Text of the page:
There is always a debate. Why private school? What do you have against traditional schools? How is it different? What happens to those kids in your class later in life? I have fielded so many of these questions over the course of my teaching career. It may surprise you to know that I never get tired of this discussion. Everyone has a choice in this world, parents and children should have a choice in their education. It is not alternative education, it is simply education. But that is another debate entirely.
It all starts with one question and that is "How did you like your education, do you remember being excited about going to school and learning?" Most of the time the answer is a resounding "Not really, but I did well." It's simple, children should love learning, they will grow into adults that enjoy learning. If you were one of the "ones" that did well then congratulations. I was not one of the "ones" that did well. My grades were not too bad, slightly average I guess. Who wants to know that they are average? Average is not something people usually strive for, at any age.
Thankfully I had a terrific support system. My parents worked with me, they realized that it was difficult for me and they supported me. To this day, my mother swears that if I were in school today I would be put on some form of medication. In high school I had teachers that went out of their way to make an impression on me and it worked but that is not always the case.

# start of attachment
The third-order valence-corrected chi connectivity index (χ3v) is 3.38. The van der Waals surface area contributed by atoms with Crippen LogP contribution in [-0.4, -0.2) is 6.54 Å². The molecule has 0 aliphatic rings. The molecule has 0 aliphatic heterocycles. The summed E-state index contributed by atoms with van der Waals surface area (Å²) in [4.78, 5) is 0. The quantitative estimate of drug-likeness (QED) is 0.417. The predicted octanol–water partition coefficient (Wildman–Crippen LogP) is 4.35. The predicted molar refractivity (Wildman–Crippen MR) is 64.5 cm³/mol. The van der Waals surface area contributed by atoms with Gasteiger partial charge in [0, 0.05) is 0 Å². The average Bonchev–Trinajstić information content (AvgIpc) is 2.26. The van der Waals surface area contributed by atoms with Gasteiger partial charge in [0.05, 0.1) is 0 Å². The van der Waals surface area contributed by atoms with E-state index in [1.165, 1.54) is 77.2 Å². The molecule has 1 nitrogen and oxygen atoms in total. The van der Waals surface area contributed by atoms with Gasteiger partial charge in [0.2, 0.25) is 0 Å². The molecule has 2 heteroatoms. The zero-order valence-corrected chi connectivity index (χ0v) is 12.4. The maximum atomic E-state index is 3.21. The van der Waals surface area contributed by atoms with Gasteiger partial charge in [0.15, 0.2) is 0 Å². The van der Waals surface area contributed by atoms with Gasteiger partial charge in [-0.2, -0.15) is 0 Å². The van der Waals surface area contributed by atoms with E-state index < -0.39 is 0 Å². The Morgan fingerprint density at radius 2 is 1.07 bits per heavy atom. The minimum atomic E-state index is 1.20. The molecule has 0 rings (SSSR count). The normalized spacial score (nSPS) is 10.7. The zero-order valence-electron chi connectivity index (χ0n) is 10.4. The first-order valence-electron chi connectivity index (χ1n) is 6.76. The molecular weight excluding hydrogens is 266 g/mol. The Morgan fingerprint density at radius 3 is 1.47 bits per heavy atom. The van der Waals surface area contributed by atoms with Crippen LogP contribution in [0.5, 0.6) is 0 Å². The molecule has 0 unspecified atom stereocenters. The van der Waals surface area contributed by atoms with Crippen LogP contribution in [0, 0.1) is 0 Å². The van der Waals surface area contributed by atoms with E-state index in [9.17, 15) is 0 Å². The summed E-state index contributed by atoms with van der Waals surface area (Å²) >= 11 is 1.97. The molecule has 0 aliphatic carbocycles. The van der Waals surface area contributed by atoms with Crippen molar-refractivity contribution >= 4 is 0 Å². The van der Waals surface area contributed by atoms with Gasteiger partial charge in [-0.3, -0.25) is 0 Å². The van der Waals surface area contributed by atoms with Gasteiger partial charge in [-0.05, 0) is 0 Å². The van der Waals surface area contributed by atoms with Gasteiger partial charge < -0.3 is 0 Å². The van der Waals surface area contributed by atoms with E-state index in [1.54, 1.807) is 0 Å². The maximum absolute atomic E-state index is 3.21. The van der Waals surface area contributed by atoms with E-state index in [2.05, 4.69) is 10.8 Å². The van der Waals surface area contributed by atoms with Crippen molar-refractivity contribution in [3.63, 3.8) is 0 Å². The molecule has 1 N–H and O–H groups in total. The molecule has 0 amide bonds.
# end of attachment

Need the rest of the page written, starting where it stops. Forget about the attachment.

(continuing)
When it came time for me to choose a career path I knew that if I taught in a traditional school I would be miserable. I did not really love it as a child, why would I enjoy it as an adult? I don't make as much money which is a challenge, but I do love my career and when I return from summer work (notice I did not say summer vacation. I don't know many teachers that "vacation" in the summer) I look forward to school and so do the children.
The second reason for choosing to work in a progressive school goes way back to a student teaching experience. I was teaching in a kindergarten class at the time. One of the girls arrived at school and was in tears. As anyone would do, I went over to comfort her. That is what adults are supposed to do for children. When they get cut, we give them a band-aid, when they are happy we celebrate with them and when they are sad we comfort them, regardless of gender. The girl told me that she would like me to read her a book. I sat in the rocking chair, put her in my lap and I started reading her a book. Halfway through the book, her tears were dry and she was ready to start her day. As this was happening the principal happened to walk by the classroom and peeked in. During my lunch break I was called to talk to the principal. I thought to myself, here we go again; I am in college and I am still being called to the principals office.
The principal asked "What were you doing with that girl in your lap?" The question took me by surprise, "I was reading her a book." I said.
"Well, you can't have her in your lap, that is dangerous territory." And that was the end of the discussion.
A simple act of kindness was being scrutinized. I was shocked and enlightened.